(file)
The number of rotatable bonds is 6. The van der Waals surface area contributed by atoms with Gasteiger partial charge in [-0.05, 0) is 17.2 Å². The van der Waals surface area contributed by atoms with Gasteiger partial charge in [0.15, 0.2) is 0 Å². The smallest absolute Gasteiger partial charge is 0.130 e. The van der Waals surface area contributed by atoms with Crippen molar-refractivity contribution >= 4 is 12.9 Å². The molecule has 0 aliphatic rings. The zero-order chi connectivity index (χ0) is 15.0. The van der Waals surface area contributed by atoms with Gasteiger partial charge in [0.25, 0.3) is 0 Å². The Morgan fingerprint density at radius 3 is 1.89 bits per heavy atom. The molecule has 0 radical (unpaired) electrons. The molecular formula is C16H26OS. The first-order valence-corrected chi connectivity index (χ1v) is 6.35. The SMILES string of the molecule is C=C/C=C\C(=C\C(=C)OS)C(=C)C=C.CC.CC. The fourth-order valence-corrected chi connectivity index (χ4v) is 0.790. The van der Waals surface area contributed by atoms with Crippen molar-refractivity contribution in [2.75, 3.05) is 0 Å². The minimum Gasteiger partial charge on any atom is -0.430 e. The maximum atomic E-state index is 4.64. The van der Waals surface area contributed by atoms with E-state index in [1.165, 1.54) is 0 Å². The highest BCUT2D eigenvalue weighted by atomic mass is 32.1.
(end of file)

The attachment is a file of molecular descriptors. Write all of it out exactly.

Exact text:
The number of rotatable bonds is 6. The van der Waals surface area contributed by atoms with Gasteiger partial charge in [-0.05, 0) is 17.2 Å². The van der Waals surface area contributed by atoms with Gasteiger partial charge in [0.15, 0.2) is 0 Å². The smallest absolute Gasteiger partial charge is 0.130 e. The van der Waals surface area contributed by atoms with Crippen molar-refractivity contribution >= 4 is 12.9 Å². The molecule has 0 aliphatic rings. The zero-order chi connectivity index (χ0) is 15.0. The van der Waals surface area contributed by atoms with Gasteiger partial charge in [0.25, 0.3) is 0 Å². The Morgan fingerprint density at radius 3 is 1.89 bits per heavy atom. The molecule has 0 radical (unpaired) electrons. The molecular formula is C16H26OS. The first-order valence-corrected chi connectivity index (χ1v) is 6.35. The SMILES string of the molecule is C=C/C=C\C(=C\C(=C)OS)C(=C)C=C.CC.CC. The fourth-order valence-corrected chi connectivity index (χ4v) is 0.790. The van der Waals surface area contributed by atoms with Crippen molar-refractivity contribution in [2.75, 3.05) is 0 Å². The minimum Gasteiger partial charge on any atom is -0.430 e. The maximum atomic E-state index is 4.64. The van der Waals surface area contributed by atoms with E-state index in [1.165, 1.54) is 0 Å². The highest BCUT2D eigenvalue weighted by atomic mass is 32.1.